Tuesday, May 19, 2015

Language Matters

Stomp out…Combat...Fight against…Beat…Battle…these are the words of aggression and war. These are the words also commonly used to rally support to overcome illness. When we think of pervasive diseases such as cancer or diabetes, most do not question combating these deadly diseases. In these examples, aggressive and fear-based language such as dangerous, serve to motivate; fearful people are likely to contribute to research funding and hopefully engage in prevention activities. Here the use of aggressive language potentially helps makes positive change. When aggressive language is used to represent disabilities including mental health, the situation changes dramatically. 

When we use language that says we must fight against a dangerous mental illness or a disability we are telling the uninformed public that people who have these labels are dangerous. We are telling them that these disorders must be beaten and battled against in order to prevent vicious behaviors and violent crime. And when society cannot beat or overcome via a cure, it must find ways of preventing the public from the dangerously ill people. This is how the asylums began in the late 1700s. Most would agree we do not want to repeat this history.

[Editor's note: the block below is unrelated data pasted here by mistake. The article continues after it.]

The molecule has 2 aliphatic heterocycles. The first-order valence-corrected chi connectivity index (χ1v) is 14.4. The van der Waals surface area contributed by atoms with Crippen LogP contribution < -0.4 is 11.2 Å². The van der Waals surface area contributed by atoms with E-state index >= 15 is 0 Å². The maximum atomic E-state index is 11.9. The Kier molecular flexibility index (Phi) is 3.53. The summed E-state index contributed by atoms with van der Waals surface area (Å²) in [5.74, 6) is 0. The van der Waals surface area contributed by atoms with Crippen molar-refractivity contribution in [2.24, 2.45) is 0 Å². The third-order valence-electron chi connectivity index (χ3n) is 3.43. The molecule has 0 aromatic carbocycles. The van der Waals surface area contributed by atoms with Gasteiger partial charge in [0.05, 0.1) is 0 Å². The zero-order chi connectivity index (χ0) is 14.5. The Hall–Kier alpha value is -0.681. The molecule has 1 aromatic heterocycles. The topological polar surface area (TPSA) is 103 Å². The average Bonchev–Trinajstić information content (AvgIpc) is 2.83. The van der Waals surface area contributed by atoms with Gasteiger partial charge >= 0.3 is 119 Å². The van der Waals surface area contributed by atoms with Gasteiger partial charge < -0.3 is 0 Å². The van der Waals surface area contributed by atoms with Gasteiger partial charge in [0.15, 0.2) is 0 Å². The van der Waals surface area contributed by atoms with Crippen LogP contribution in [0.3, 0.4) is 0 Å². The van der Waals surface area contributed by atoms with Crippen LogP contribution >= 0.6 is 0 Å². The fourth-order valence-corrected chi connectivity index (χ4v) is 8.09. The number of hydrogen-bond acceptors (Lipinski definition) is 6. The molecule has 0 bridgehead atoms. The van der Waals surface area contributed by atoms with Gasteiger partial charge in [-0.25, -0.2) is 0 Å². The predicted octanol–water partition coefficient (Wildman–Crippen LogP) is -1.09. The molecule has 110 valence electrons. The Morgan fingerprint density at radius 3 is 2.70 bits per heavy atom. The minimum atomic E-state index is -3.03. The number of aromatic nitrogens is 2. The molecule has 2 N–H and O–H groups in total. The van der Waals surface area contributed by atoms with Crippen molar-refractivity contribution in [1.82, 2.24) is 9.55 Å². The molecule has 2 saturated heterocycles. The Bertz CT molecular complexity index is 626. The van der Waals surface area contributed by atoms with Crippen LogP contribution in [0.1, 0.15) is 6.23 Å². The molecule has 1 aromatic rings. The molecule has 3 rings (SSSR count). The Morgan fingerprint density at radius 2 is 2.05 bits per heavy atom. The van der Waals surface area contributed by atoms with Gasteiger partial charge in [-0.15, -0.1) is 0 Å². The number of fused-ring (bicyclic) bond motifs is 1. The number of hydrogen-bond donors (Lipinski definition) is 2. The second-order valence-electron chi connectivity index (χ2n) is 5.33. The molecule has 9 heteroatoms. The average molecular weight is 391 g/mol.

This is not to say that disabilities and mental illnesses do not present difficulties to those who wear the labels. Clinical depression can be debilitating. Many anxiety disorders when left unsupported can lead to clinical depression which can lead to suicidal behavior. Other times, unsupported these issues can lead to substance abuse. In most cases, however, the danger is truly to the person experiencing the mental health issue. More troubling is that the person with the label is more likely to experience violence by the hands of someone not considered disabled. According to recent studies, people with disabilities are at a considerably higher risk of violent abuse than the general public. This means that it is more likely that a non-disabled person will act violently against a person with the disability label than vise versa. It is not hard to believe that our use of fear-based, aggressive language has a part to play in this trend. After all, what better way to beat dangerous mental illness than to start at home.

Language matters. There is a difference between “Fight to End Mental Illness” and “End Stigma about Mental Illness.”  There is a difference between “Mental Illness is Dangerous” and “Misinformation about Mental Health is Dangerous.” What we say and how we say it can be the difference between what the public believes and inevitably how people wearing these labels are treated.